Six Helpful Things You Didn’t Know about Mountain Lion

As many of us know, Mountain Lion has been around for about two weeks now. It is a pretty straightforward OS if you ask me, one that involves mostly UI upgrades more than anything else. Aside from the addition of Notes, Reminders, Notification Center, and countless other iOS-esque features, we feel that there wasn’t much else we didn’t know about Mountain Lion. That was until now. There are many features of Mountain Lion that were too small to advertise or show off. Today, we will unlock the secrets of Mountain Lion and show you what you’ve been missing out on.

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One feature that shouldn’t necessarily be a secret at all is text formatting. On Mac, with just about anything that involves text in many cases, you have the ability to control and customize your text even further. Press “Command + T” while in Notes, a new window opens up that allows you to adjust your text’s font, size, and even color. This is perfect for individuals looking to make their notes color-coded and to be more visually appealing.

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It is possible to add location to your reminders on iOS devices, so why should there be any different in Mac? On Mac, go to the individual reminder’s settings (simply by double tapping) and check the box “At this Location”. From there, you’d be prompted to add a Contact (if it has an attached address) or entering an address manually. Once configured, you will be reminded when arriving or leaving that location.

In System Preferences -> Notifications section, you have the ability to adjust everything from pop-ups (whether you want alerts or banners), how many items you want shown in Notification Center at one time (recommended if you receive tons of emails a day or at a time), and whether or not you want Notification Center to also add a badge or play a sound when a notification needs to go off. If you don’t want it to appear, simply drag the item from “In Notification Center” to “Not in Notification Center”.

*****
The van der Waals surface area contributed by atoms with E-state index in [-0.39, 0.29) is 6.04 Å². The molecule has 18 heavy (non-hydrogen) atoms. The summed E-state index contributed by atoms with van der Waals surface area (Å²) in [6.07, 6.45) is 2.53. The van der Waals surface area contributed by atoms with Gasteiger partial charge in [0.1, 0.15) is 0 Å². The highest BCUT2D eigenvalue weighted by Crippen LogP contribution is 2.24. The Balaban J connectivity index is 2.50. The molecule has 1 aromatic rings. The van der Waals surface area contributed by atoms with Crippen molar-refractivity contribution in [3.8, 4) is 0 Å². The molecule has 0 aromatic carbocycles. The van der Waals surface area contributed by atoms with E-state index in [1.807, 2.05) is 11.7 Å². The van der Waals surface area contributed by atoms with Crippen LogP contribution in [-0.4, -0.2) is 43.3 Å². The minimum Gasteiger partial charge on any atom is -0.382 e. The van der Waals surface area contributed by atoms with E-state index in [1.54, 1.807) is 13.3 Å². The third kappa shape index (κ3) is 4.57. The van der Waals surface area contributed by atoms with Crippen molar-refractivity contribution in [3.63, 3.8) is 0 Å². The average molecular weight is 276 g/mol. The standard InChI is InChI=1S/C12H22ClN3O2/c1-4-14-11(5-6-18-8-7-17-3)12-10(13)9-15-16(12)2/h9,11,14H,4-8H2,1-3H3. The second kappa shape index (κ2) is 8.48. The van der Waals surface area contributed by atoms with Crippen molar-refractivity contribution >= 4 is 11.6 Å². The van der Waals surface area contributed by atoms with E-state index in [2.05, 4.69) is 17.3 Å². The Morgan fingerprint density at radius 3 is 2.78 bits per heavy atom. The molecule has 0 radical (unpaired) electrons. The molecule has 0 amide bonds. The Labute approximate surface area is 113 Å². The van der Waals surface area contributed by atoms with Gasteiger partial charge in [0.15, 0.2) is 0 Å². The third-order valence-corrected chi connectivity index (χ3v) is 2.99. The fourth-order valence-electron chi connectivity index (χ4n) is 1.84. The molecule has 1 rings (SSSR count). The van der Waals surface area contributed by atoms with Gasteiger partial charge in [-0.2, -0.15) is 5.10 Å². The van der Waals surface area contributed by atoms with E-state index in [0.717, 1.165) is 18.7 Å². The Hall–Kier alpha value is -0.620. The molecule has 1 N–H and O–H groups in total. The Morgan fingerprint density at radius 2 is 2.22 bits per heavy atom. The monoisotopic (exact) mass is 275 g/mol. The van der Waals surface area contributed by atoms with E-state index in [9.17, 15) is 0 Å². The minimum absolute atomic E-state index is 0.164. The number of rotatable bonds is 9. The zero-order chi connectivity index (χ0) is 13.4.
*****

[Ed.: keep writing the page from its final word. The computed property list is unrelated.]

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In addition, you also have the ability to silence Notification Center as and when you want. You can do it just by tapping the Notification Center icon while pressing the “Option” key. The icon should then turn grey, which means that your alerts will be silenced until tomorrow.

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As mentioned above, if you want Notification Center to be reactivated, simply press “Option” and click the Notification Center icon again.

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As a way of implementing higher security measures, Mountain Lion now has a new feature known as Gatekeeper. This feature allows you to limit from where downloads can be added onto your Mac.

This is done both as protection for you, but also as a way of preventing downloads from occurring without your knowledge. There are three levels of Gatekeeper. The first level is the highest level of security, just allowing downloads from the Mac App Store only. The second level is allowing downloads just from Mac App Store as well as developers who have identified and have been verified by Apple. The third level is to allow downloads from anywhere.

All may be more realistic for different individuals, however you must remember that this is probably the reason why you can’t download that latest game your friend told you about.

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Do you hate that the Voices mode only comes with a monotone American English? In Mountain Lion, you can now mix up the pot with English speakers from Australia, India, Great Britain, and foreign Arabic, Chinese, Dutch, Turkish, and Portugese speakers – just to name a few. These foreign voice support are not available by default and require a download. Luckily, they can easily be found in the “Diction and Speech section” of System Preferences.

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Previously, if you own multiple Macs and you download an application on one machine, you will have to transfer them over to another Mac using a thumb drive or re-download it on another Mac. In Mountain Lion, as long as you link your Apple ID on each machine, you can get the download to occur automatically.

That’s it for now. What other tricks have I missed out?

Image credit: By CaliforniaDFG